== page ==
Create a Procedural Snow Shader in Arnold for Maya | Lucas Ridley | Skillshare

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Create a Procedural Snow Shader in Arnold for Maya

teacher avatar Lucas Ridley, Professional Animator

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Taught by industry leaders & working professionals
Topics include illustration, design, photography, and more

Watch this class and thousands more

Get unlimited access to every class
Taught by industry leaders & working professionals
Topics include illustration, design, photography, and more

Lessons in This Class

    • 1.

      Snow Shader Intro


    • 2.

      Let's Snow It Up!


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About This Class

In this short course we will quickly create a shader that can be applied to any geometry and make it look like snow!

You will want to have some experience in Maya as this is an intermediate class. I recommend checking out any of my other Maya beginners courses to get up to speed.

Please share your creations in the class project! Thanks for watching!

Meet Your Teacher

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Lucas Ridley

Professional Animator

Level: Intermediate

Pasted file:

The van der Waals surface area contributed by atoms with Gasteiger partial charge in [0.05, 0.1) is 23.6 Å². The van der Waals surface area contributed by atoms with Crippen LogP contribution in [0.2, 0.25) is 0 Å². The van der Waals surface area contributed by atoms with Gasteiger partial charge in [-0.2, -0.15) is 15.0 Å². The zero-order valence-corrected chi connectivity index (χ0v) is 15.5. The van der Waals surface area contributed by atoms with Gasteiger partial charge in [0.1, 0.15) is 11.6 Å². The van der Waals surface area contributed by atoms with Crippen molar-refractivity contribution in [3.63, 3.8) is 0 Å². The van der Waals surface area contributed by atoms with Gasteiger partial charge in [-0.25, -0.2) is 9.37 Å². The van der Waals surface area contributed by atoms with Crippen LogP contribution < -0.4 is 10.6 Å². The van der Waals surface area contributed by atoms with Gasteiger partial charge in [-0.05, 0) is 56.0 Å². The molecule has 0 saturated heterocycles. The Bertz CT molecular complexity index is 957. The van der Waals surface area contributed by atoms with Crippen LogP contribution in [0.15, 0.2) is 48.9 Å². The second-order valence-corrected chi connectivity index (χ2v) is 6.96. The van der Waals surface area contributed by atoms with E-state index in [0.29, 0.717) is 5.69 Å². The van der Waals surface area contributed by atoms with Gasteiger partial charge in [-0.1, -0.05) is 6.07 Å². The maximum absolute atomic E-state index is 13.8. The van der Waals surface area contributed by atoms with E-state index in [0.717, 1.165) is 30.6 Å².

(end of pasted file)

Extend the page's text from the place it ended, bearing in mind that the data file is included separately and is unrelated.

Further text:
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1. Snow Shader Intro: Hi, my name is Lucas Ridely. I'm with Digital Creators School. In this little mini-course, we're going to make a procedurally built snow shader like you see here. By the end of it, you'll be able to make this by yourself. When I say procedural, it means we're not going to paint any textures. This is all happening with nodes built into Maya, no plug-ins or anything. We're going to use the Arnold Renderer. You can see just by the geometry here, we're going to use these basic shapes and we're going to turn them into these snow shapes. This is a more intermediate kind of a class, so you'll want to have some experience in Maya, which I teach other classes for beginners on Maya on Skillshare, that you can find on my profile or just by searching Maya for beginners on Skillshare, and my series of courses should pop up. I have about four other courses right now and I keep adding to them about every month. There will just be more and more content. It is the industry leading software for our 3D animation modeling, and movie making, and video game making, so it's definitely the program you want to learn if you want to get into that industry. But if you're watching this, you're probably a more intermediate user. Maybe you've already taken my classes and just want to kind of know how to make something unique like this. Let's jump right in. I look forward to seeing you in class and thanks for watching. 2. Let's Snow It Up!: Let's jump right in and start a new scene, and go to file new scene. I'm not going to save this and I'm going set my project really quick just as a good habit and you can set it to whatever folder you want and say create default workspace. Now what I'm going do is create a sphere and this is going to be our little model we're going to work with, pretty simple and everything we're going to be doing is going to be in the hyper shade, which is this little button up here on the top right, and we get this new window called the hyper shade and so what we're going to do is build our shaders in this hyper shade but first let's assign it here by right-clicking going down to assign new material. We have the Arnold options here, if you don't see this, you can go to windows settings and preferences plug in manager and down here it should say mtoa bundle and even load that there. Let's go down to the Arnold Shader and choose the aiStandardSurface. This is what you're going to use 95 percent of the time, maybe 99 percent of the time and so we have a pretty basic setup. For us to preview this in a render, we need some lights in the scene first, so I'm just going to make two directional lights and go over to the rendering tab here and make one here and I'm just going to move it to the side so we can see it. Moving it doesn't actually affect its direction because a direction all that matters is the rotation. I'm just hitting E on the keyboard to get pull up rotation and I'm going to duplicate this and go in the opposite direction a little bit so you can see the direction they're facing and I'm probably going to move these around later, but just to get them in the ballpark of where I want them to be. Now if we go to Arnold Open, Arnold RenderView and to play over here, we can see we do indeed have this, so it's set set up properly, we can see our lights, it's well lit for us right now that's all that matters. We'll deal with more lighting later. Now that we have our shader assigned, let's select the sphere in the hyper shade. The quickest way to map the shader is to click this little button right here. That clears everything out and it maps our shader. I'm going try to zoom in here a little bit so it's easier to see on your screen, and I am going to just close this down. You can leave this up and you can search for nodes that will be searching for in here but just to have more room, I'm going to close that down, so we have a bigger space to work and you can see what I'm doing. This is all material attributes you can find over here as well and see they have all these little radio buttons here that you can plug in and out and you can see there's only one happening here to the group of the shader. This is the actual shader itself and what we need to do is we need to add some displacement, and displacement is a little more of an advanced subject. It's basically just saying, let's apply some textures to this thing that will only see a render time that will affect how it gets rendered out. Basically, black and white values are going to mean should the geometry be pushed out or in and that'll happen at render time. Let's do one and you can see what that means. When I hit type tab here it'll put little search window, and will just say displace and we'll get displacement shader. Then we get, it has its own group here, but we're going to want to use the shader group we already have, so we can just delete this, and now we can map the displacement into the displacement shader of the shader group that we have over here. The next thing we want to do is give it a texture. Let's hit tab again, and we'll just choose a fractal texture and that's going to be the texture we're going to pipe in to the displacement shader. We have the color here and we want to choose the color and go into the vector displacement. Again, just toggle that tangent line down and we have UV place texture node here, we have our texture and so that's going into the displacement shader which is going into the group. All that gets piped into what's displayed here. You can see nothing has changed in the view port before we go to the Open Arnold RenderView and we hit play, we get this crazy blob here. The problem is, there's not enough geometry to describe this texture properly. So if we look at a preview of this texture, we can actually solo it here in the Arnold RenderView by clicking this little button and see there's all this little detail everywhere but if you look at the wire frame of our model here, there's not as many edges as there are texture here in the texture that we've put in. That means we need to increase the geometry, so there's more edges here that can help describe this texture. What we want to do is with the objects selected, go down into the sub-division of the object here in the shape tab. So let's scroll to the bottom under Arnold. If this isn't already opening, you can open Arnold, scroll down to get the sub-division here and then you want to turn the type bonded cat-crank and let's crank this up to something like four. Now, with that being the only change that we've made, let's go from this crazy weird object and hit play again. Now you can see how much more detail we actually have in our model. It's incredibly much more detailed. It's crazy, spastic, it does not look like a little snowball right now, so we need to change that. I'm just going hit stop on this because I will warn you, depending on the version of Maya you're in, I mean 2018.5 and they might have fixed this in 2019. I'm not sure yet but updating displacementShader info while having the Arnold RenderView played button turned on can crash Maya, so I try to stop that whenever I'm making adjustments. The main thing that we can do though, is to turn down the amplitude. Let's just crank down the amplitude and that just means, I'm going to break my rule not to turn this on and we have solo turned on. So you can see the texture that we have selected and I'm just going to dial down the amplitude and you can see, I'm getting lucky here. It's not crashing or anything, but the amplitude, meaning how much is it expanding L, which is not much. What I want is a lower ratio. Ratio basically means how much detail is in this thing and I don't really want that much. I want bigger displacement on this first fractal. We're going to add another one later that's going to deal with the more detailed stuff, so that we can have finer control over the two levels of detail where you have this bigger detail and then we have the smaller detail. With that, Let's unsolo this and see where it's at. Let's look in a lot closer to our snowball than what we had before. In this render preview, you can see there's all these little speckled highlights, and that's the reflection or what is known as the specular. Let's just increase the roughness quite a bit so that it smooths out those reflections because if you think about how snow actually works, it's not highly reflective. It's not like ice or something, so it's actually a really soft, diffuse highlight there and then we'll add the glistening effects later on. We have a pretty good start here. I think there's maybe a little too much details. Let's just go back into the fractal and crank down the ratio. We'll just bring the frequency ratio down to 1.4, as well, you can see that it makes a big difference, that's smooths everything out. The next thing we're going to deal with is adding another texture. Let's hit Tab and we're going to use the mix shader, to add another texture. Again, this comes in with its own group, we don't need that because we already have a group. We're going to pipe this into the vector displacement now and we're going to pipe the color into the first shader here, even though it's a texture, and this has shader it'll still work just fine. Right now it's set to blend, I like to do an add, I don't think there's that big a difference between the two. Now what we should have is something pretty close, I'm just going to close this and open a backup. What I'm going to do is tear this menu off because we might have to end up opening and closing the refresh or rendering, you see how I refresh there. If you notice down here it says a mixed weight of 0.5, so it's taking are fractal, and it's diluting it by a half. If we turn this up to one, it's going to be all the way into shader 2 which is nothing. That's why it's turning back into a perfect sphere. But if we turn this to zero, it will be back to what we had it. But we want to mix two textures together, so let's keep this at 0.5, and then let's bring in another fractal. I'll hit Tab to bring up the quick search here, and I will add another fractal texture, and then let's pipe this into the shader 2, and you can see it's freaking out because we haven't affected any of the attributes yet. Let's just pull this over here, we want to make sure we can see both of them at the same time. I'm kind of run on, it's a risky move right now and I'm letting this actively update while I'm messing with displacement values, so just be wary that. I'm going to bring that amplitude way down, and maybe something like 0.1. Because what I want to do now is much finer detail. For the ratio, let's maybe crank this up just a touch, just to add a little more detail. Now you can see there's a lot finer detail happening, in the clump. If we go to the mix shader and let's say, let's just do all the first one, and then all the second one, you can see they're very different textures. But when we combine them together, we get that big shape change and the smaller texture as well, combined. You can see the silhouette of this changes once we start to introduce that first fractal a little bit. That's a little outside of the scope of this lesson but basically, the top looks all crazy because of the UVs. You can get around that displacement UVs, it's a tricky thing. How I like to get around that is just to play everything towards camera, and wrap UVs in a way that just based on the camera view, everything will look good, and just cheat it basically because UVs can be quite a headache, and at least for this lesson it's not really worth it to go into that hour long lesson. Now that we have the shader looking pretty good, let's start to update the displacement. Let's give it a displacement, and I've turned it to 0.2, and you can just keep increasing that if you want. Scale is pretty similar value to this. These are yellow because that's where our texture is getting piped into, and we have a vector space of tangent. If you change this vector space, it'll change how it's interpreting how to portray those textures on this object. Just like tangent space, the other thing that we'll deal with here in a little bit is probably the bounds. Basically it might artificially limit how much displacement can happen and we might need to increase this from zero. Now that we have the textures in a pretty good spot, let's take a look at the shader itself. I'll click on the shader, and let's go through all of these attributes. White is okay for the color because it is snow. We've turned the roughness way up. But we left incidence of reflection on default. If we click here, we can actually get presets. I'm clicking on this equal sign, the triple equal sign there, and we can go to ice, but snows it would be closer to water than ice, so let's go to water. Basically this is just index of refraction is like a scientific number, that they figured out what my different materials, how they were refract light and you can look up more scientific stuff about that. The big thing we want to deal with now is subsurface scattering. That means as light enters, it will enter the snow or any object whatever object we put it on, it'll enter that object, and the light will bounce around on the inside. That's like if you shine a flashlight up your nose, your nose would turn red, kind of a thing. We want to have light to be able to pass through this object which will soften it up and make it have that transparent quality of snow. Let's just crank down the subsurface color a little bit because we want this to look natural, so we don't want it to be a pure white. Then for radius, scale and radius are similar. It's basically like how far into the object does the lights get to scatter. I'm going to bring this down a little bit, and I'm also going to give this a little bit of color. You can see I've chosen a blue-gray here earlier and you can see these values here. You can also change if you want to use different color methods here you can toggle this little menu down. Now that we have that, the last thing we want to going to do is change the type to random walk. It'll increase our render time little bit, but you can already tell just in that one option, we brightened up from diffusion, which look like clay or something much darker, random walk will brighten this up. It's a lot more accurate of calculation, which means it might take a little bit longer, but that is going to be super helpful. The next thing we're going to do, I'm going to close the hyper shade super quick, and I'm going to close that, and I'm going to pause this. I'm also going to save this super quick because Maya is known to crash, snow shader, so I recommend you save frequently. You can also turn on incremental save, and the preferences of Maya. The next thing I'm going to do is add a light to make this believable because we're trying to go for a realistic quality, so we need realistic environment lights to help us sell this effect. Because right now it's still looking blurry, we need a little better lighting situation. Let's go to Arnold and we'll go to lights and go to sky dome light. Now we can pipe in a texture. At HGRI Haven, there are plenty of free HGRIs. What we're going to do is click this little checkbox, and open this little window. We're going to choose File, and now we have the option to map in a file. I already have one and my project folder. They just recently put up a couple snow HDRIs which is perfect for this because we want to a cool, meaning temperature, color temperature. We want a cool image. So that now we pipe this in, watch this change, I'll save this with this little, let me delete that one. I'm going to save this with this little camera button here. We have before and after of the magical because it's a little bright. But I click the sky dome light back here just by, you can see where I map the image in. I'm going to click that to pull up the attributes and just half this intensity to 0.5. Just in that one, you can see how important lighting is when you're trying to figure out shading and sell a realistic shader. I'm going to let this finish so we can have a better comparison between the before and after. But already you can see we're starting to be able to see a lot more that internal texture of the snow than we were before. Let me just get some I want to see a little more of the silhouette and cool. I'm going to hit stop and then I'm going to hit the camera again. Then you can just toggle between these two. You can tell a huge difference between these two. This one looks like snow and this one doesn't basically. It's a lot of the lighting. That's super helpful for us. The last thing that we want to look at is to go into the, select the object, so we get the shader. Lets go over to the coat. The coat is going to be that just melted snow, it's actually water, this kind of coating the snowball or the snow cube or cylinder wherever we want to put the shader on. Let's crank up the weight of that and then let's leave the roughness here. But we want to have a similar incidence of refraction like we did with water. We'll just choose water and we're going to type in 1.33, and we can hit Play on this and you can see we don't have a Play button because we're still looking at the old capture that we did. Let's hit the little Eyeball button down here. Now we can click the Play button and we should have little sparkly highlights on the snow because what the coat is doing is basically wrapping this whole thing in another layer of specularity for lack of a better word. Now you can already see these little pings of light catching on the texture. The back and forth you might need to do now is to jump back into the hyper shade. This isn't as much as you would like to see. You can increase the amount of the texture of the finer texture. Let's just take a freeze shot there and we can just toggle back and forth. You can see these tiny little highlights here. Really sell that this is snow and that it's maybe starting to melt or something but that it's wet. Just real quick, I'm going to show you, like I mentioned, if you wanted to start tweaking this stuff, I'm not going to spend a ton of time tweaking this because, it can get really time consuming if you really want to art direct this stuff very specifically. But if you remember, fractal 2 was the more detailed one. I can just increase the amplitude and just see where that gets us. I will hit Play and see if that adds a lot more texture, which maybe gives the light more services to ping off of. The other thing you have to think about when you think about reflections is the direction of the light. Because basically a lot of the reflections happen at an angle opposite of where the light is coming in. It's really dependent on the light as well. We can also take these directional lights and start to move them around and see if that gives us the highlights we already want, they're there, we just don't have the light pointed in the right direction. We'll see. The other thing we could do is just point this light from behind and let's crank up. The one that's pointing from behind is hard to see now, let me separate these. The one that's coming from behind, let's crank up the intensity so we can maybe see a little more subsurface scattering happening. We'll just crank that up and then maybe look from the side just a touch. What we should see is a little bit more softness of the light coming in from that angle. Once again, you can see where lighting has a really big effect on selling these realistic shaders. Having HDRI, that's really good and lighting directionally done right. But I mean, really quickly just in 15 minutes or so. Procedurally, we didn't have to paint any of this. This is what's super cool is on the fly we can go back into these fractal textures and adjust their attributes as we need them to be adjusted. Pretty happy with this look. I'm going to let this finish out. I'm pretty happy with this look even if we have this wonky UV thing happening up here that I'm not going to spend too much time resolving. It actually looks like shards of ice or something. Once we have the subsurface scattering and stuff going in through here. Unless I hadn't called this out earlier, I don't know if anyone would really mention that because it does look just like part of the snowball. But, so just to demonstrate how powerful this is, I' m going to pause this, I'm going to save that render and I'm going to make a couple more objects real quick just to show you this can be added to anything and also to demonstrate, we may need to update the bounds of this thing. Let's scale this down so that these objects aren't running into each other. Because if you notice, the displacement map is actually making these objects bigger than they appear. Don't forget, we got to go down here to subdivision on the shape node and turn on Catclark, crank this thing up. It's basically subdividing the existing geometry by five times. If we look at the cube, there's not a ton of geometry currently to divide by five times. What you might wanna do is just go over here to the channel box and increase the subdivisions a couple of times. It actually has a little more room to subdivide. Now with those two objects selected, I'm just going to right click, go down to, let me get this so you can see it on the screen, right click go down to existing material and choose the Standard Surface. Now, when we look at this, we should very quickly see we have all cubes. I did this because I also wanted to show the bounds padding here, which we can adjust on the shader to make sure it happens across all of them. You can see that we have bounds padding here, but keep in mind that we had just the torus selected, so we'd have to go through each one of these objects and every new object we apply the shader to. Let's go over to the displacement shader and drop down the Auto tab and increase the bounds padding to maybe five or something like that. Now you can see these are no longer all cubes, they actually have room to displace. They're not holding their shapes super well so what we could do is actually just decrease the amount that this is getting displaced. We could drop the scale down. We could drop the displacement value down. Other thing we could do is add a scalar value of 0.5 and see if that helps contain this. But I basically have a doughnut snowball now which is pretty cool. I just wanted to demonstrate really quickly, how you could just apply this shader to any object and it will assume that snow like quality. I will see you in the next course. Keep recreating. Thanks for watching.